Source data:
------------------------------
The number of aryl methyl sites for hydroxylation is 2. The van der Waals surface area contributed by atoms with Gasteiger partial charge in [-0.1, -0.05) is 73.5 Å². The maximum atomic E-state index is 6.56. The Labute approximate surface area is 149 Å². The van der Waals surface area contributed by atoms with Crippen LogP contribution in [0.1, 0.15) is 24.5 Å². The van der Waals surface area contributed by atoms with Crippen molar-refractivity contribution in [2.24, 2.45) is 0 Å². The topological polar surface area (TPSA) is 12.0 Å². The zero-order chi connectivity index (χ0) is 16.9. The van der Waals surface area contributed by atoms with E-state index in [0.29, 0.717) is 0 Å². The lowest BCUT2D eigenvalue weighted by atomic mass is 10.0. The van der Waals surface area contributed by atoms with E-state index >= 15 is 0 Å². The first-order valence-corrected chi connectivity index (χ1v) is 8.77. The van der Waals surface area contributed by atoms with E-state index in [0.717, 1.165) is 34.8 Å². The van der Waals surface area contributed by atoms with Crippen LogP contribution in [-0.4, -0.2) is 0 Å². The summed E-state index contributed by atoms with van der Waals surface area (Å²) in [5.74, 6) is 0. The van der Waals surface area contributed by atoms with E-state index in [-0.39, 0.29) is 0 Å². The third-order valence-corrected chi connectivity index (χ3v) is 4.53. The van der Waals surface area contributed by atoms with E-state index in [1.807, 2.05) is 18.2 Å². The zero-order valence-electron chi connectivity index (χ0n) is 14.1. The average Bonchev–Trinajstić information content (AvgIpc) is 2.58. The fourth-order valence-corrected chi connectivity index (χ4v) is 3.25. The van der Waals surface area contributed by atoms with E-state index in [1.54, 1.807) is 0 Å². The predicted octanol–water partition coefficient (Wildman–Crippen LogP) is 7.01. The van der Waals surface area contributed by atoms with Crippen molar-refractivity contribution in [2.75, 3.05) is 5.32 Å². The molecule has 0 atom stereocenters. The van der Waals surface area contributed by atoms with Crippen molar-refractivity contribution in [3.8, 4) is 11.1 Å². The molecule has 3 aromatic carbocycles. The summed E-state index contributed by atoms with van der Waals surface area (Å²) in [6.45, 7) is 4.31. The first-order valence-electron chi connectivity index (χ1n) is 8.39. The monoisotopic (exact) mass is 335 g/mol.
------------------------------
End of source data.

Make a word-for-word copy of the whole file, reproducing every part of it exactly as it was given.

The number of aryl methyl sites for hydroxylation is 2. The van der Waals surface area contributed by atoms with Gasteiger partial charge in [-0.1, -0.05) is 73.5 Å². The maximum atomic E-state index is 6.56. The Labute approximate surface area is 149 Å². The van der Waals surface area contributed by atoms with Crippen LogP contribution in [0.1, 0.15) is 24.5 Å². The van der Waals surface area contributed by atoms with Crippen molar-refractivity contribution in [2.24, 2.45) is 0 Å². The topological polar surface area (TPSA) is 12.0 Å². The zero-order chi connectivity index (χ0) is 16.9. The van der Waals surface area contributed by atoms with E-state index in [0.29, 0.717) is 0 Å². The lowest BCUT2D eigenvalue weighted by atomic mass is 10.0. The van der Waals surface area contributed by atoms with E-state index >= 15 is 0 Å². The first-order valence-corrected chi connectivity index (χ1v) is 8.77. The van der Waals surface area contributed by atoms with E-state index in [0.717, 1.165) is 34.8 Å². The van der Waals surface area contributed by atoms with Crippen LogP contribution in [-0.4, -0.2) is 0 Å². The summed E-state index contributed by atoms with van der Waals surface area (Å²) in [5.74, 6) is 0. The van der Waals surface area contributed by atoms with E-state index in [-0.39, 0.29) is 0 Å². The third-order valence-corrected chi connectivity index (χ3v) is 4.53. The van der Waals surface area contributed by atoms with E-state index in [1.807, 2.05) is 18.2 Å². The zero-order valence-electron chi connectivity index (χ0n) is 14.1. The average Bonchev–Trinajstić information content (AvgIpc) is 2.58. The fourth-order valence-corrected chi connectivity index (χ4v) is 3.25. The van der Waals surface area contributed by atoms with E-state index in [1.54, 1.807) is 0 Å². The predicted octanol–water partition coefficient (Wildman–Crippen LogP) is 7.01. The van der Waals surface area contributed by atoms with Crippen molar-refractivity contribution in [2.75, 3.05) is 5.32 Å². The molecule has 0 atom stereocenters. The van der Waals surface area contributed by atoms with Crippen molar-refractivity contribution in [3.8, 4) is 11.1 Å². The molecule has 3 aromatic carbocycles. The summed E-state index contributed by atoms with van der Waals surface area (Å²) in [6.45, 7) is 4.31. The first-order valence-electron chi connectivity index (χ1n) is 8.39. The monoisotopic (exact) mass is 335 g/mol.